What About Me?

What About Me?

Do you ever get weary of your spouse’s calling? Their job? Their dreams and visions and aspirations?

Malinda Haley is a pastor’s wife, mother, nurse, and—above all—God’s humble servant. She lives in Nashville, Tennessee, with her husband, Steve, who is president of the Kentucky-Tennessee Conference.

CONSIDER A QUESTION that may make you uncomfortable to answer: Do you ever get weary of your spouse’s calling? Their job? Their dreams and visions and aspirations?

I can remember in the midst of the demands of church life—board meetings, church building projects, evangelism efforts, and everything from welcoming newborn babies to conducting premarital counseling, weddings, and funerals—it felt like there was little time for me! It seemed that sometimes my needs got pushed to the side.

I could easily have indulged in self-pity, yet God spoke to me powerfully about ministry and the position that is mine to support and encourage my husband in his calling.

You probably know of George Müller, the man who asked for nothing yet ran huge orphanages, all from prayer and donations. One tiny part of that story leaped off the page as I read about it—a part I had not remembered. Right after George announced to his church that he was going to start an orphanage, Mary, his wife, got angry. She banged pots around in the pantry while George was talking to her. She displayed a bitter attitude. She doubted and was pessimistic and cross.

What if Mary’s heart had not softened? Think of it! No orphanages would have succeeded. George’s dreams and visions would not have flourished without the support of Mary. My heart was stirred. My spouse’s work of faith—of building up churches, spurring on a new vision, organizing events, and working with church leaders—none of it will go as far if I’m home wallowing in my own self-pity and discouragement.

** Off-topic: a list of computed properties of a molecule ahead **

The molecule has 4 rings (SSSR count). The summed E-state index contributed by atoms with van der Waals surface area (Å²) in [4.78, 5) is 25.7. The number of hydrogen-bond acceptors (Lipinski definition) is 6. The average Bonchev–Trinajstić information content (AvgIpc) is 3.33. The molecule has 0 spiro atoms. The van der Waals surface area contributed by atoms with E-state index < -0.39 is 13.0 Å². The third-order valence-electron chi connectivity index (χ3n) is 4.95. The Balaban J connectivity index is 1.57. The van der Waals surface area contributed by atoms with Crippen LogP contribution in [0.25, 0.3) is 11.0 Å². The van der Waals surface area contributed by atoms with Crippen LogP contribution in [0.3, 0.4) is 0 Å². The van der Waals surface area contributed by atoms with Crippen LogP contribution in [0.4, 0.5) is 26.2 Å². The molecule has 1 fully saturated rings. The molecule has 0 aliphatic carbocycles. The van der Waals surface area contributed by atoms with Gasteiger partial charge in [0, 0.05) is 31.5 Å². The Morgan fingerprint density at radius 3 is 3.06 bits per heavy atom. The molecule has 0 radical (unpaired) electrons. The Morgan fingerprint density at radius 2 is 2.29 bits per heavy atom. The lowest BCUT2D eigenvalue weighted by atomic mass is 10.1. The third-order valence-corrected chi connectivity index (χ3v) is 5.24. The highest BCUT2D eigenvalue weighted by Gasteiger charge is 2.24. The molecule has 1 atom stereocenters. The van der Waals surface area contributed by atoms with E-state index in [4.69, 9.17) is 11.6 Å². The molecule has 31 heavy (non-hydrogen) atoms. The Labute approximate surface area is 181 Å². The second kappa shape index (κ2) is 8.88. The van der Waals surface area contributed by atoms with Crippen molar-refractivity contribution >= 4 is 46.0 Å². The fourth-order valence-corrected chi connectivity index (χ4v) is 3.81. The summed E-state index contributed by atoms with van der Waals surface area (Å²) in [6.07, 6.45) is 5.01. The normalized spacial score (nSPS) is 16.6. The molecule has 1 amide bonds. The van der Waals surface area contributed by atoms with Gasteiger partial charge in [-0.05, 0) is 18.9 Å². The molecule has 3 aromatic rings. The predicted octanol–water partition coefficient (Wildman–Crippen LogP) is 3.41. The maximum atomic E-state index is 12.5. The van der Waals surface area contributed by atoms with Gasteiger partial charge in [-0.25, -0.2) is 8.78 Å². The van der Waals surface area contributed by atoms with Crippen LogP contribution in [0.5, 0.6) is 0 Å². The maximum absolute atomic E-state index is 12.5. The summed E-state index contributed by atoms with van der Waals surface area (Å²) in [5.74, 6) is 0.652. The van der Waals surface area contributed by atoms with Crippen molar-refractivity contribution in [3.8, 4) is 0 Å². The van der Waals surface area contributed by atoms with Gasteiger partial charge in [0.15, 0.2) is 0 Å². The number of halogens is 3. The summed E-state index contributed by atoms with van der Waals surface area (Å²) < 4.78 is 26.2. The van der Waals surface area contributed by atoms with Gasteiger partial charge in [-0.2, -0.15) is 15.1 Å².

It is not always easy to be a pastor’s spouse. I am human. I grow weary. I get discouraged and lonely. I cry because it’s hard at times. Yet I press on and push through these tough seasons.

I’ve asked God to remove the memories of disappointing moments and replace them with joy. There really isn’t room in ministry for self-pity. It certainly is not profitable to 
harbor bitterness and resentment.

I like what Leslie Ludy shares: “When discouragement puts the bait in front of me to become dismally introspective, I have found that it is crucial to say an immediate no to that voice, and immediately shift my focus to serving or helping someone else. It might be as simple as taking a few minutes to get my focus off myself by praying for an unsaved loved one or [lifting] up the specific prayer needs of my husband, children, and extended family. Or I might take some time to write a quick note of appreciation or encouragement to someone in my life. Making the deliberate choice to bless someone else through prayer or encouragement can go a long way in preventing  discouragement from turning meinward and gaining a foothold in my soul.”* 

If you find yourself giving in to self-pity, maybe it is time to ask God to change your heart, because He is probably getting ready to use your spouse (and you) for a greater


* Leslie Ludy, “Tuning Out the Voice of Discouragement,” Set Apart Girl, https://setapartgirl.com/tuning-out-voice-discouragement/.